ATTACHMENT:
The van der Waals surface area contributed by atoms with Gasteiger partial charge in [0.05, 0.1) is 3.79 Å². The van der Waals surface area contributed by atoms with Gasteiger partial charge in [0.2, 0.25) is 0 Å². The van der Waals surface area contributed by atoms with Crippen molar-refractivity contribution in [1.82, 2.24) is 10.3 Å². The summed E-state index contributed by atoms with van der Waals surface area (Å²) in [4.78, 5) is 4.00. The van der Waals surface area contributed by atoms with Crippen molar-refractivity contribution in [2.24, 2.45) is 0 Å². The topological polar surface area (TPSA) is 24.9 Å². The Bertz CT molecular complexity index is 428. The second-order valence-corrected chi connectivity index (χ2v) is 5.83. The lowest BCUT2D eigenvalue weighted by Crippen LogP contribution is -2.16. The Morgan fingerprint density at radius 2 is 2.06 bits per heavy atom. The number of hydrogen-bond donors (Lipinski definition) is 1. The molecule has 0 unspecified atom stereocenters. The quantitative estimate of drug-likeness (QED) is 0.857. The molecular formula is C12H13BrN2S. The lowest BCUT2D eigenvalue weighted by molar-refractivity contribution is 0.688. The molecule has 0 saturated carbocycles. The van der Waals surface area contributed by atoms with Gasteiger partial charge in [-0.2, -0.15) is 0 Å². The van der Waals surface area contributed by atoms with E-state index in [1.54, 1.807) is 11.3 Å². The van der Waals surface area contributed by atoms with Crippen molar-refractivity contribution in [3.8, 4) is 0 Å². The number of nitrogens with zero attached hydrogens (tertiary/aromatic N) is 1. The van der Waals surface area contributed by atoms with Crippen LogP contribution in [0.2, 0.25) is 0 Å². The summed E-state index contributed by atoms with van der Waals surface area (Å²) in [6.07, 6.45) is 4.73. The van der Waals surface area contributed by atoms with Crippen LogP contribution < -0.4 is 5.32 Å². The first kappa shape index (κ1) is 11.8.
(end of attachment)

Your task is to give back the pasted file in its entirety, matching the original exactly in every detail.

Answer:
The van der Waals surface area contributed by atoms with Gasteiger partial charge in [0.05, 0.1) is 3.79 Å². The van der Waals surface area contributed by atoms with Gasteiger partial charge in [0.2, 0.25) is 0 Å². The van der Waals surface area contributed by atoms with Crippen molar-refractivity contribution in [1.82, 2.24) is 10.3 Å². The summed E-state index contributed by atoms with van der Waals surface area (Å²) in [4.78, 5) is 4.00. The van der Waals surface area contributed by atoms with Crippen molar-refractivity contribution in [2.24, 2.45) is 0 Å². The topological polar surface area (TPSA) is 24.9 Å². The Bertz CT molecular complexity index is 428. The second-order valence-corrected chi connectivity index (χ2v) is 5.83. The lowest BCUT2D eigenvalue weighted by Crippen LogP contribution is -2.16. The Morgan fingerprint density at radius 2 is 2.06 bits per heavy atom. The number of hydrogen-bond donors (Lipinski definition) is 1. The molecule has 0 unspecified atom stereocenters. The quantitative estimate of drug-likeness (QED) is 0.857. The molecular formula is C12H13BrN2S. The lowest BCUT2D eigenvalue weighted by molar-refractivity contribution is 0.688. The molecule has 0 saturated carbocycles. The van der Waals surface area contributed by atoms with Gasteiger partial charge in [-0.2, -0.15) is 0 Å². The van der Waals surface area contributed by atoms with E-state index in [1.54, 1.807) is 11.3 Å². The van der Waals surface area contributed by atoms with Crippen molar-refractivity contribution in [3.8, 4) is 0 Å². The number of nitrogens with zero attached hydrogens (tertiary/aromatic N) is 1. The van der Waals surface area contributed by atoms with Crippen LogP contribution in [0.2, 0.25) is 0 Å². The summed E-state index contributed by atoms with van der Waals surface area (Å²) in [6.07, 6.45) is 4.73. The van der Waals surface area contributed by atoms with Crippen LogP contribution < -0.4 is 5.32 Å². The first kappa shape index (κ1) is 11.8.